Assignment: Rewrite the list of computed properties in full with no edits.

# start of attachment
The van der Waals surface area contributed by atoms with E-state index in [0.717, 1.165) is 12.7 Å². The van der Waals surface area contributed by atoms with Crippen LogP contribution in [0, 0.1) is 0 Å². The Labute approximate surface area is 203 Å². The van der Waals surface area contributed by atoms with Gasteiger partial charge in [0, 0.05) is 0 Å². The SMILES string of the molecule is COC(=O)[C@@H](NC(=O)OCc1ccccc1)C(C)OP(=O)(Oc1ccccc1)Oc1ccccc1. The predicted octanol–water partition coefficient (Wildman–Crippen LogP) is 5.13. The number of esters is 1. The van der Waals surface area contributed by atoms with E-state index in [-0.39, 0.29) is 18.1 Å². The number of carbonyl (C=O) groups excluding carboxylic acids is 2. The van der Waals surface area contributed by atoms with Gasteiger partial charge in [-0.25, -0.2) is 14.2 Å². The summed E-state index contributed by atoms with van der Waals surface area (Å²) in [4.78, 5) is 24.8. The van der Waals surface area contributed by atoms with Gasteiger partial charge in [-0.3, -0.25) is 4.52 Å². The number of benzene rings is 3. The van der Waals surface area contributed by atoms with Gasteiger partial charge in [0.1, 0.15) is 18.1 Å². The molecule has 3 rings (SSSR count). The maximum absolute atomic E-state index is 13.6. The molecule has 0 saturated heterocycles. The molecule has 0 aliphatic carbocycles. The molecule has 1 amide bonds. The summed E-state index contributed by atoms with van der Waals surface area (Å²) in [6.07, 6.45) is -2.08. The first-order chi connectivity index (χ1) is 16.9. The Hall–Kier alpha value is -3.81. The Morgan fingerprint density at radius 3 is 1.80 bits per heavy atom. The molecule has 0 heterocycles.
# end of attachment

The van der Waals surface area contributed by atoms with E-state index in [0.717, 1.165) is 12.7 Å². The van der Waals surface area contributed by atoms with Crippen LogP contribution in [0, 0.1) is 0 Å². The Labute approximate surface area is 203 Å². The van der Waals surface area contributed by atoms with Gasteiger partial charge in [0, 0.05) is 0 Å². The SMILES string of the molecule is COC(=O)[C@@H](NC(=O)OCc1ccccc1)C(C)OP(=O)(Oc1ccccc1)Oc1ccccc1. The predicted octanol–water partition coefficient (Wildman–Crippen LogP) is 5.13. The number of esters is 1. The van der Waals surface area contributed by atoms with E-state index in [-0.39, 0.29) is 18.1 Å². The number of carbonyl (C=O) groups excluding carboxylic acids is 2. The van der Waals surface area contributed by atoms with Gasteiger partial charge in [-0.25, -0.2) is 14.2 Å². The summed E-state index contributed by atoms with van der Waals surface area (Å²) in [4.78, 5) is 24.8. The van der Waals surface area contributed by atoms with Gasteiger partial charge in [-0.3, -0.25) is 4.52 Å². The number of benzene rings is 3. The van der Waals surface area contributed by atoms with Gasteiger partial charge in [0.1, 0.15) is 18.1 Å². The molecule has 3 rings (SSSR count). The maximum absolute atomic E-state index is 13.6. The molecule has 0 saturated heterocycles. The molecule has 0 aliphatic carbocycles. The molecule has 1 amide bonds. The summed E-state index contributed by atoms with van der Waals surface area (Å²) in [6.07, 6.45) is -2.08. The first-order chi connectivity index (χ1) is 16.9. The Hall–Kier alpha value is -3.81. The Morgan fingerprint density at radius 3 is 1.80 bits per heavy atom. The molecule has 0 heterocycles.